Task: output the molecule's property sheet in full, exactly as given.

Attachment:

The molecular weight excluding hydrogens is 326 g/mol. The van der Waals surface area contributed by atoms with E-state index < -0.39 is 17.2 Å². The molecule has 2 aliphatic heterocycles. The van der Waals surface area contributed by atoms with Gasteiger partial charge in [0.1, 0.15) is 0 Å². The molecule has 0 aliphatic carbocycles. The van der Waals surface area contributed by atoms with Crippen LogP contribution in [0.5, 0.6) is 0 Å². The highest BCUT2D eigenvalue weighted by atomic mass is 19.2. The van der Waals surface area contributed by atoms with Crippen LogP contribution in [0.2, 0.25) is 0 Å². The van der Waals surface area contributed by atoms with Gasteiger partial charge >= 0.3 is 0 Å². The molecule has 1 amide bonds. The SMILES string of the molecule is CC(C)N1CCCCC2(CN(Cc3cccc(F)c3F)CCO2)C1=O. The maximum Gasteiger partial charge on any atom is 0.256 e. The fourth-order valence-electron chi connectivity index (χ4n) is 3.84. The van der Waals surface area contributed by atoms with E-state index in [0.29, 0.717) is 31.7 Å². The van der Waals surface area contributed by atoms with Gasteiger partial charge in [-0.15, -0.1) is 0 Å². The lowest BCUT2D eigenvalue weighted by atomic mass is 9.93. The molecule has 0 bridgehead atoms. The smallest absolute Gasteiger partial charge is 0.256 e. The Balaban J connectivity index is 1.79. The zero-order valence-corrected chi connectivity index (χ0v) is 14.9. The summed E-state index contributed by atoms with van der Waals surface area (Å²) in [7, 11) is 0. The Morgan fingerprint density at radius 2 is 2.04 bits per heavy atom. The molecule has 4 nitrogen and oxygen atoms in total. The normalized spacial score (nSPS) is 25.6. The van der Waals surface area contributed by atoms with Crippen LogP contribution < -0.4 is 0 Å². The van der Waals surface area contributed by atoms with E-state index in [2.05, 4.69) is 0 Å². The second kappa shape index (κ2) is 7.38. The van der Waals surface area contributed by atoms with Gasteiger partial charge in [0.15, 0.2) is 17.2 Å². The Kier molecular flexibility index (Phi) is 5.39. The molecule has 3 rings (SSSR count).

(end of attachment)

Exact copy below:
The molecular weight excluding hydrogens is 326 g/mol. The van der Waals surface area contributed by atoms with E-state index < -0.39 is 17.2 Å². The molecule has 2 aliphatic heterocycles. The van der Waals surface area contributed by atoms with Gasteiger partial charge in [0.1, 0.15) is 0 Å². The molecule has 0 aliphatic carbocycles. The van der Waals surface area contributed by atoms with Crippen LogP contribution in [0.5, 0.6) is 0 Å². The highest BCUT2D eigenvalue weighted by atomic mass is 19.2. The van der Waals surface area contributed by atoms with Crippen LogP contribution in [0.2, 0.25) is 0 Å². The van der Waals surface area contributed by atoms with Gasteiger partial charge >= 0.3 is 0 Å². The molecule has 1 amide bonds. The SMILES string of the molecule is CC(C)N1CCCCC2(CN(Cc3cccc(F)c3F)CCO2)C1=O. The maximum Gasteiger partial charge on any atom is 0.256 e. The fourth-order valence-electron chi connectivity index (χ4n) is 3.84. The van der Waals surface area contributed by atoms with E-state index in [0.29, 0.717) is 31.7 Å². The van der Waals surface area contributed by atoms with Gasteiger partial charge in [-0.15, -0.1) is 0 Å². The lowest BCUT2D eigenvalue weighted by atomic mass is 9.93. The molecule has 0 bridgehead atoms. The smallest absolute Gasteiger partial charge is 0.256 e. The Balaban J connectivity index is 1.79. The zero-order valence-corrected chi connectivity index (χ0v) is 14.9. The summed E-state index contributed by atoms with van der Waals surface area (Å²) in [7, 11) is 0. The Morgan fingerprint density at radius 2 is 2.04 bits per heavy atom. The molecule has 4 nitrogen and oxygen atoms in total. The normalized spacial score (nSPS) is 25.6. The van der Waals surface area contributed by atoms with Crippen LogP contribution < -0.4 is 0 Å². The van der Waals surface area contributed by atoms with E-state index in [2.05, 4.69) is 0 Å². The second kappa shape index (κ2) is 7.38. The van der Waals surface area contributed by atoms with Gasteiger partial charge in [0.15, 0.2) is 17.2 Å². The Kier molecular flexibility index (Phi) is 5.39. The molecule has 3 rings (SSSR count).